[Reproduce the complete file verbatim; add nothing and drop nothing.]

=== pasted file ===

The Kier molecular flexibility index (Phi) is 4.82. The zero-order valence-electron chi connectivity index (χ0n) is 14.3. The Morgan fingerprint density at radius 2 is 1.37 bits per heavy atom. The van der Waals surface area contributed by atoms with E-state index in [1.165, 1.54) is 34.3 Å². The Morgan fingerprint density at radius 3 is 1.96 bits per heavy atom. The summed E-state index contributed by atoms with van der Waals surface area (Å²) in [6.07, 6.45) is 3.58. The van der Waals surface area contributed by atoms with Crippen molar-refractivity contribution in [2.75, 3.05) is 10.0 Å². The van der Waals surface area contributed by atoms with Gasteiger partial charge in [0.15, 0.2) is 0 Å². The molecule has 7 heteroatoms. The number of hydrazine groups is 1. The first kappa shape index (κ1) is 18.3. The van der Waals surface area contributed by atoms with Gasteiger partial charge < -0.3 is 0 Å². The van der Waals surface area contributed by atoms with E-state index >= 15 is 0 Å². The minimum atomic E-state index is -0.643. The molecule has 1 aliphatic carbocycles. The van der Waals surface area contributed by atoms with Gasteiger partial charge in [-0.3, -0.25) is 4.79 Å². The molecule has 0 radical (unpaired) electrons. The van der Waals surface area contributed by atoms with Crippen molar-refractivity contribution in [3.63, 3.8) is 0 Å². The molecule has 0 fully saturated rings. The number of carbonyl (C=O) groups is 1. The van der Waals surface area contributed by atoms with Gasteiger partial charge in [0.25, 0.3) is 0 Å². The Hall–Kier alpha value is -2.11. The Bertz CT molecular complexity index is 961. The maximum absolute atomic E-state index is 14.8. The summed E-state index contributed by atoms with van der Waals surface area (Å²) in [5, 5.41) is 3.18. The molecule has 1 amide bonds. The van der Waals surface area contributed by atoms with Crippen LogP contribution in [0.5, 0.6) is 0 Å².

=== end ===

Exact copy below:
The Kier molecular flexibility index (Phi) is 4.82. The zero-order valence-electron chi connectivity index (χ0n) is 14.3. The Morgan fingerprint density at radius 2 is 1.37 bits per heavy atom. The van der Waals surface area contributed by atoms with E-state index in [1.165, 1.54) is 34.3 Å². The Morgan fingerprint density at radius 3 is 1.96 bits per heavy atom. The summed E-state index contributed by atoms with van der Waals surface area (Å²) in [6.07, 6.45) is 3.58. The van der Waals surface area contributed by atoms with Crippen molar-refractivity contribution in [2.75, 3.05) is 10.0 Å². The van der Waals surface area contributed by atoms with Gasteiger partial charge in [0.15, 0.2) is 0 Å². The molecule has 7 heteroatoms. The number of hydrazine groups is 1. The first kappa shape index (κ1) is 18.3. The van der Waals surface area contributed by atoms with Gasteiger partial charge < -0.3 is 0 Å². The van der Waals surface area contributed by atoms with E-state index >= 15 is 0 Å². The minimum atomic E-state index is -0.643. The molecule has 1 aliphatic carbocycles. The van der Waals surface area contributed by atoms with Gasteiger partial charge in [-0.3, -0.25) is 4.79 Å². The molecule has 0 radical (unpaired) electrons. The van der Waals surface area contributed by atoms with Crippen molar-refractivity contribution in [3.63, 3.8) is 0 Å². The molecule has 0 fully saturated rings. The number of carbonyl (C=O) groups is 1. The van der Waals surface area contributed by atoms with Gasteiger partial charge in [0.25, 0.3) is 0 Å². The Hall–Kier alpha value is -2.11. The Bertz CT molecular complexity index is 961. The maximum absolute atomic E-state index is 14.8. The summed E-state index contributed by atoms with van der Waals surface area (Å²) in [5, 5.41) is 3.18. The molecule has 1 amide bonds. The van der Waals surface area contributed by atoms with Crippen LogP contribution in [0.5, 0.6) is 0 Å².